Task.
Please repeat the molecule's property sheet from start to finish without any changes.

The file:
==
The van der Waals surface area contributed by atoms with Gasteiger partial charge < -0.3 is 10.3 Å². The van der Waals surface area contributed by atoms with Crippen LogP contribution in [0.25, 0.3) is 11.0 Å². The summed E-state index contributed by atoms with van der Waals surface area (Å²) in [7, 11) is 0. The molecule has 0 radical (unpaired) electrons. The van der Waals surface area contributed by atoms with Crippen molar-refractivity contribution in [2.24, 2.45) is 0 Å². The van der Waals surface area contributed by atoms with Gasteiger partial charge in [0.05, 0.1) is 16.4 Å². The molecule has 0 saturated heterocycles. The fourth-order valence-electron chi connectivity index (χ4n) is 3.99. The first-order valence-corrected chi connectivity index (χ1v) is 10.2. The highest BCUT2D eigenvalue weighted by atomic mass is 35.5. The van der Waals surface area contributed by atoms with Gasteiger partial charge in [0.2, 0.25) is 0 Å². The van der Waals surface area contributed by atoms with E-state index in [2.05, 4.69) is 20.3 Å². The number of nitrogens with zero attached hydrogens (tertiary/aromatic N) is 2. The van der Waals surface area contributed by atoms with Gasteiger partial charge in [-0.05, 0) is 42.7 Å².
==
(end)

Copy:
The van der Waals surface area contributed by atoms with Gasteiger partial charge < -0.3 is 10.3 Å². The van der Waals surface area contributed by atoms with Crippen LogP contribution in [0.25, 0.3) is 11.0 Å². The summed E-state index contributed by atoms with van der Waals surface area (Å²) in [7, 11) is 0. The molecule has 0 radical (unpaired) electrons. The van der Waals surface area contributed by atoms with Crippen molar-refractivity contribution in [2.24, 2.45) is 0 Å². The van der Waals surface area contributed by atoms with Gasteiger partial charge in [0.05, 0.1) is 16.4 Å². The molecule has 0 saturated heterocycles. The fourth-order valence-electron chi connectivity index (χ4n) is 3.99. The first-order valence-corrected chi connectivity index (χ1v) is 10.2. The highest BCUT2D eigenvalue weighted by atomic mass is 35.5. The van der Waals surface area contributed by atoms with Gasteiger partial charge in [0.2, 0.25) is 0 Å². The van der Waals surface area contributed by atoms with E-state index in [2.05, 4.69) is 20.3 Å². The number of nitrogens with zero attached hydrogens (tertiary/aromatic N) is 2. The van der Waals surface area contributed by atoms with Gasteiger partial charge in [-0.05, 0) is 42.7 Å².